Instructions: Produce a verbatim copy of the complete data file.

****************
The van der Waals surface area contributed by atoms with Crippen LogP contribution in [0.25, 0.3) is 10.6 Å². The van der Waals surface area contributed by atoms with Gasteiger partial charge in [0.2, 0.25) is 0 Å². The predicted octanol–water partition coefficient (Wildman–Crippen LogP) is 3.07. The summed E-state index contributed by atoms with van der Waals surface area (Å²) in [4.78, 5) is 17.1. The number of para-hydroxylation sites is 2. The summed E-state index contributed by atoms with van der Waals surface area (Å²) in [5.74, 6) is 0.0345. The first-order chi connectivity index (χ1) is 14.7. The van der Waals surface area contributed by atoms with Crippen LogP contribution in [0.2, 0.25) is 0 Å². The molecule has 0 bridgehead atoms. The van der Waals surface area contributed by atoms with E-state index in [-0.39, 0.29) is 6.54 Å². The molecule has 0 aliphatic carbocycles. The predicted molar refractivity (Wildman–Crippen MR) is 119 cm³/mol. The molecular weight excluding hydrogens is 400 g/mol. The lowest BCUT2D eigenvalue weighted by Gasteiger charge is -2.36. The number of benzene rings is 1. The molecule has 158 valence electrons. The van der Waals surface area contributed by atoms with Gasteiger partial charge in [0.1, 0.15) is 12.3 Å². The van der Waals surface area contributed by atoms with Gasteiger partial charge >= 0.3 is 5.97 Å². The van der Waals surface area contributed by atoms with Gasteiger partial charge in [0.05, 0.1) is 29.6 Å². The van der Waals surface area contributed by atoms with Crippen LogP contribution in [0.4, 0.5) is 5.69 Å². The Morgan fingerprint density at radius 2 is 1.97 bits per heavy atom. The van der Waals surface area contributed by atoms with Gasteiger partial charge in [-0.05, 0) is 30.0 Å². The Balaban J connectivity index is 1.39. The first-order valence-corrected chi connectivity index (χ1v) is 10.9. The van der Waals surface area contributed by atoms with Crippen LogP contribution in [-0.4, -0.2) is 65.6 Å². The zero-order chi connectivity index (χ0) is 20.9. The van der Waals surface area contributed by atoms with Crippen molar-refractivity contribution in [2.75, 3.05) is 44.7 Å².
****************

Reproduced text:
The van der Waals surface area contributed by atoms with Crippen LogP contribution in [0.25, 0.3) is 10.6 Å². The van der Waals surface area contributed by atoms with Gasteiger partial charge in [0.2, 0.25) is 0 Å². The predicted octanol–water partition coefficient (Wildman–Crippen LogP) is 3.07. The summed E-state index contributed by atoms with van der Waals surface area (Å²) in [4.78, 5) is 17.1. The number of para-hydroxylation sites is 2. The summed E-state index contributed by atoms with van der Waals surface area (Å²) in [5.74, 6) is 0.0345. The first-order chi connectivity index (χ1) is 14.7. The van der Waals surface area contributed by atoms with Crippen LogP contribution in [0.2, 0.25) is 0 Å². The molecule has 0 bridgehead atoms. The van der Waals surface area contributed by atoms with E-state index in [-0.39, 0.29) is 6.54 Å². The molecule has 0 aliphatic carbocycles. The predicted molar refractivity (Wildman–Crippen MR) is 119 cm³/mol. The molecular weight excluding hydrogens is 400 g/mol. The lowest BCUT2D eigenvalue weighted by Gasteiger charge is -2.36. The number of benzene rings is 1. The molecule has 158 valence electrons. The van der Waals surface area contributed by atoms with Gasteiger partial charge in [0.1, 0.15) is 12.3 Å². The van der Waals surface area contributed by atoms with Gasteiger partial charge >= 0.3 is 5.97 Å². The van der Waals surface area contributed by atoms with Gasteiger partial charge in [0.05, 0.1) is 29.6 Å². The van der Waals surface area contributed by atoms with Crippen LogP contribution in [0.4, 0.5) is 5.69 Å². The Morgan fingerprint density at radius 2 is 1.97 bits per heavy atom. The van der Waals surface area contributed by atoms with Gasteiger partial charge in [-0.05, 0) is 30.0 Å². The Balaban J connectivity index is 1.39. The first-order valence-corrected chi connectivity index (χ1v) is 10.9. The van der Waals surface area contributed by atoms with Crippen LogP contribution in [-0.4, -0.2) is 65.6 Å². The zero-order chi connectivity index (χ0) is 20.9. The van der Waals surface area contributed by atoms with Crippen molar-refractivity contribution in [2.75, 3.05) is 44.7 Å².